In 2010, Web applications consultancy Envy Labs unveiled Rails for Zombies, an interactive Ruby on Rails teaching suite. Some 60,000 coders let the game eat their brains. Hoping to build on that success, the young company introduced Code School in March, targeting users who already know some programming but want to keep current with Ruby, HTML5, CSS3, CoffeeScript and jQuery. It plans to expand to an audience of new and younger users.
Founder: Gregg Pollack, 34
Location: Orlando, Fla.
Employees: Of Envy Labs’ 23 employees, a rotating cast of about five work full-time on Code School at any one time.
Financing: No outside money. Bootstrapped with $280,000 so far.
Revenue: $250,000 since debut.
Users: 90,000 registered for content, including free offerings like Rails for Zombies; 2,000 paying subscribers monthly.
Business model: $25 monthly subscription fee.
Special sauce: “We’re a different kind of start-up. We’ve used our consulting work to fund the development of projects like this,” Mr. Pollack said. “And the content isn’t introductory. Most of our customers are existing developers.”
JANUARY 17, 2012
Donald DeSantis (Courtesy Kyle Kesterson)
What lurks in the hearts of mild-mannered software developers? Donald DeSantis’s answer may surprise you. The 29-year-old Seattle techie recently penned a tale of unlikely inspiration called “Everything I need to know about start-ups, I learned from a crime boss.”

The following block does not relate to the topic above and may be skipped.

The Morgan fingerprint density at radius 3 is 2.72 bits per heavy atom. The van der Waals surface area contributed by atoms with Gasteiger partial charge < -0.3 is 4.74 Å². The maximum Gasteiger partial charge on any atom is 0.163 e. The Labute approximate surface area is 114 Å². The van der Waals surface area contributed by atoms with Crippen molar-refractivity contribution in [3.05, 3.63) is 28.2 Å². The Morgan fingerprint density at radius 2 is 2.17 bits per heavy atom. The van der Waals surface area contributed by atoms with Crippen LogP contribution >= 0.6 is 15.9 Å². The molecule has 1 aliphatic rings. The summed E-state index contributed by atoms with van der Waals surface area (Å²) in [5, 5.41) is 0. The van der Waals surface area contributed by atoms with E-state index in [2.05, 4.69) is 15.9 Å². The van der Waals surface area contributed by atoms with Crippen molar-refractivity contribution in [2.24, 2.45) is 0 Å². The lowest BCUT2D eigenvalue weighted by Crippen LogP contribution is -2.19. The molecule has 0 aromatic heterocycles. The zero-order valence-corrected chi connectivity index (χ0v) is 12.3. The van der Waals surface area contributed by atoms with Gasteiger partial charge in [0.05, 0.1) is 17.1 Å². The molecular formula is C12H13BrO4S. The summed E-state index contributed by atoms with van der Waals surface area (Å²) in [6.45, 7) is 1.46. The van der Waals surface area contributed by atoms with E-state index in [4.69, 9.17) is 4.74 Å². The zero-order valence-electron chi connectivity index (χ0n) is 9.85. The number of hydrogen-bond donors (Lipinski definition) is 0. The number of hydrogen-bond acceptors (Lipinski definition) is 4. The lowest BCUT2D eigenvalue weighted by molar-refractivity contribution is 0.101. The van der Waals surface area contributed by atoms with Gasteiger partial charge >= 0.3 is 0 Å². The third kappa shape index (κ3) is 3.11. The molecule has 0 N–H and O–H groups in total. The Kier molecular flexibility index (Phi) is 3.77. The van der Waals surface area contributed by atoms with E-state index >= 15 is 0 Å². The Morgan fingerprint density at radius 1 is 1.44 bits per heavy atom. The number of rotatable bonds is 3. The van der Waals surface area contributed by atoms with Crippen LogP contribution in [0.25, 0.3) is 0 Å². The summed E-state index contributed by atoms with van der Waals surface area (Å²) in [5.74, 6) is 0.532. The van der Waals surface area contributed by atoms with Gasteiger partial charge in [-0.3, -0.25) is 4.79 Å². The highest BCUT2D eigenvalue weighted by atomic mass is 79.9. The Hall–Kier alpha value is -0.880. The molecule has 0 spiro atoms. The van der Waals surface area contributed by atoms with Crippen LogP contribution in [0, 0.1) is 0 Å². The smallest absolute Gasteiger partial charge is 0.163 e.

The short manifesto, published at GigaOm, probed the underbelly of leadership and set readers aflame, provoking thousands of Twitter comments and direct responses. Some comments were positive and others told Mr. DeSantis he should be ashamed for loosening “the moral fiber of young entrepreneurs.”
The piece begins: “The door opened and into the room walked the most dangerous person I’ve ever met. He reached toward his belt and slowly pulled out his .45 caliber handgun, raised it and paused to evaluate my expression. ‘No disrespect, but it’s been pressing into my hip all day.’”
Introducing the organized crime figure and mentor he identifies only as “Kobayashi” — “I’m a Usual Suspects fan,” he explains — Mr. DeSantis goes on to attribute to his teacher such lessons as “Don’t Sell Rocks when You Can Sell Mountains.” Kobayashi, according to Mr. DeSantis, also stressed the importance of networking and acting decisively: ” ‘Closed mouths don’t get fed,’ he would say. ‘If you want something, you have to either ask for it or walk up and take it.’ We can’t expect good fortune to fall into our lap. It’s our responsibility to create the circumstances for it and then capture that good fortune. The meek may inherit the earth, but they’ll be getting it from Kobayashi.”